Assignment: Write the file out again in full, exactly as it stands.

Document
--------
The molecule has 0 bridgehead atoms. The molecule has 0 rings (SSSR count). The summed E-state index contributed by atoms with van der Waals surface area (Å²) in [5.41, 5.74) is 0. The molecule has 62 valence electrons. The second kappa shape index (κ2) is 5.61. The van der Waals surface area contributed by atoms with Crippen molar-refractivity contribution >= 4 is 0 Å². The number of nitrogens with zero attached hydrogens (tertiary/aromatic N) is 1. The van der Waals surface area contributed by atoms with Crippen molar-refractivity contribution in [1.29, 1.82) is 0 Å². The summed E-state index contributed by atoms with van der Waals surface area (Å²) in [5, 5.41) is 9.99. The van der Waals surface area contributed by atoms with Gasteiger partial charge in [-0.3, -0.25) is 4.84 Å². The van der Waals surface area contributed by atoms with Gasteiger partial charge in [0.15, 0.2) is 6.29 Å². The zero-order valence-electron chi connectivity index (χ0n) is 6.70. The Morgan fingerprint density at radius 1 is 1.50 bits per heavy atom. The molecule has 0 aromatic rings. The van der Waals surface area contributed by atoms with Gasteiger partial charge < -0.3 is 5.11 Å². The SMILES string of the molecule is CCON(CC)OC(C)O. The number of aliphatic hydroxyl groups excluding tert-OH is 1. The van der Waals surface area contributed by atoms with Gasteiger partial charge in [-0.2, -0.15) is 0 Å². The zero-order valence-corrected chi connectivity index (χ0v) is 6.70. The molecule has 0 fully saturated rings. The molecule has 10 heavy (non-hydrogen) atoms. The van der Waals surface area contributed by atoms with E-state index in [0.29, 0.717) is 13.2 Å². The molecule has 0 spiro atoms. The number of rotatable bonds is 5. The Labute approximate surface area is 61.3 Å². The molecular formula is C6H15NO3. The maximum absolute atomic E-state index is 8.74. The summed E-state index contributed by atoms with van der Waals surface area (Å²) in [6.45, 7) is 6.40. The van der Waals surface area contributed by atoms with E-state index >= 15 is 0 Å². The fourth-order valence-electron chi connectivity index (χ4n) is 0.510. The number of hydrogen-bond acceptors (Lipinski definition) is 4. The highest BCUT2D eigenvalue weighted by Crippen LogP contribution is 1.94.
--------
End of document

The molecule has 0 bridgehead atoms. The molecule has 0 rings (SSSR count). The summed E-state index contributed by atoms with van der Waals surface area (Å²) in [5.41, 5.74) is 0. The molecule has 62 valence electrons. The second kappa shape index (κ2) is 5.61. The van der Waals surface area contributed by atoms with Crippen molar-refractivity contribution >= 4 is 0 Å². The number of nitrogens with zero attached hydrogens (tertiary/aromatic N) is 1. The van der Waals surface area contributed by atoms with Crippen molar-refractivity contribution in [1.29, 1.82) is 0 Å². The summed E-state index contributed by atoms with van der Waals surface area (Å²) in [5, 5.41) is 9.99. The van der Waals surface area contributed by atoms with Gasteiger partial charge in [-0.3, -0.25) is 4.84 Å². The van der Waals surface area contributed by atoms with Gasteiger partial charge in [0.15, 0.2) is 6.29 Å². The zero-order valence-electron chi connectivity index (χ0n) is 6.70. The Morgan fingerprint density at radius 1 is 1.50 bits per heavy atom. The molecule has 0 aromatic rings. The van der Waals surface area contributed by atoms with Gasteiger partial charge < -0.3 is 5.11 Å². The SMILES string of the molecule is CCON(CC)OC(C)O. The number of aliphatic hydroxyl groups excluding tert-OH is 1. The van der Waals surface area contributed by atoms with Gasteiger partial charge in [-0.2, -0.15) is 0 Å². The zero-order valence-corrected chi connectivity index (χ0v) is 6.70. The molecule has 0 fully saturated rings. The molecule has 10 heavy (non-hydrogen) atoms. The van der Waals surface area contributed by atoms with E-state index in [0.29, 0.717) is 13.2 Å². The molecule has 0 spiro atoms. The number of rotatable bonds is 5. The Labute approximate surface area is 61.3 Å². The molecular formula is C6H15NO3. The maximum absolute atomic E-state index is 8.74. The summed E-state index contributed by atoms with van der Waals surface area (Å²) in [6.45, 7) is 6.40. The van der Waals surface area contributed by atoms with E-state index >= 15 is 0 Å². The fourth-order valence-electron chi connectivity index (χ4n) is 0.510. The number of hydrogen-bond acceptors (Lipinski definition) is 4. The highest BCUT2D eigenvalue weighted by Crippen LogP contribution is 1.94.